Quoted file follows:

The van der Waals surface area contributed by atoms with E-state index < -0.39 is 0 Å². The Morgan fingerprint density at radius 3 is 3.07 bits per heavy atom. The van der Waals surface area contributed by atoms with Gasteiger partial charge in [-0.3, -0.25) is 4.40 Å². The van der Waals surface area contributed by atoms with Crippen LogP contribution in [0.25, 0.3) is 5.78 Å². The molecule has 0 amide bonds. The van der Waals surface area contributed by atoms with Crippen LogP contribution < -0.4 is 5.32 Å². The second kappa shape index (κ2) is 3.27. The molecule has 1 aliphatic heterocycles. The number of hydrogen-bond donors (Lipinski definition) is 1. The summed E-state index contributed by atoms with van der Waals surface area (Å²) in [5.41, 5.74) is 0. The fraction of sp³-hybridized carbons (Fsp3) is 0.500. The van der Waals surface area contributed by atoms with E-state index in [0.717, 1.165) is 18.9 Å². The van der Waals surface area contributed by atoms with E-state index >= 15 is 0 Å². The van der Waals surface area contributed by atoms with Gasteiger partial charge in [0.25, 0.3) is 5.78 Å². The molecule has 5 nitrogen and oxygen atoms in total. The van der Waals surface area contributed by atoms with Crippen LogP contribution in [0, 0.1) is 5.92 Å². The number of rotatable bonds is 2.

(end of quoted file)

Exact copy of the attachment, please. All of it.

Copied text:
The van der Waals surface area contributed by atoms with E-state index < -0.39 is 0 Å². The Morgan fingerprint density at radius 3 is 3.07 bits per heavy atom. The van der Waals surface area contributed by atoms with Gasteiger partial charge in [-0.3, -0.25) is 4.40 Å². The van der Waals surface area contributed by atoms with Crippen LogP contribution in [0.25, 0.3) is 5.78 Å². The molecule has 0 amide bonds. The van der Waals surface area contributed by atoms with Crippen LogP contribution < -0.4 is 5.32 Å². The second kappa shape index (κ2) is 3.27. The molecule has 1 aliphatic heterocycles. The number of hydrogen-bond donors (Lipinski definition) is 1. The summed E-state index contributed by atoms with van der Waals surface area (Å²) in [5.41, 5.74) is 0. The fraction of sp³-hybridized carbons (Fsp3) is 0.500. The van der Waals surface area contributed by atoms with E-state index in [0.717, 1.165) is 18.9 Å². The van der Waals surface area contributed by atoms with E-state index >= 15 is 0 Å². The van der Waals surface area contributed by atoms with Gasteiger partial charge in [0.25, 0.3) is 5.78 Å². The molecule has 5 nitrogen and oxygen atoms in total. The van der Waals surface area contributed by atoms with Crippen LogP contribution in [0, 0.1) is 5.92 Å². The number of rotatable bonds is 2.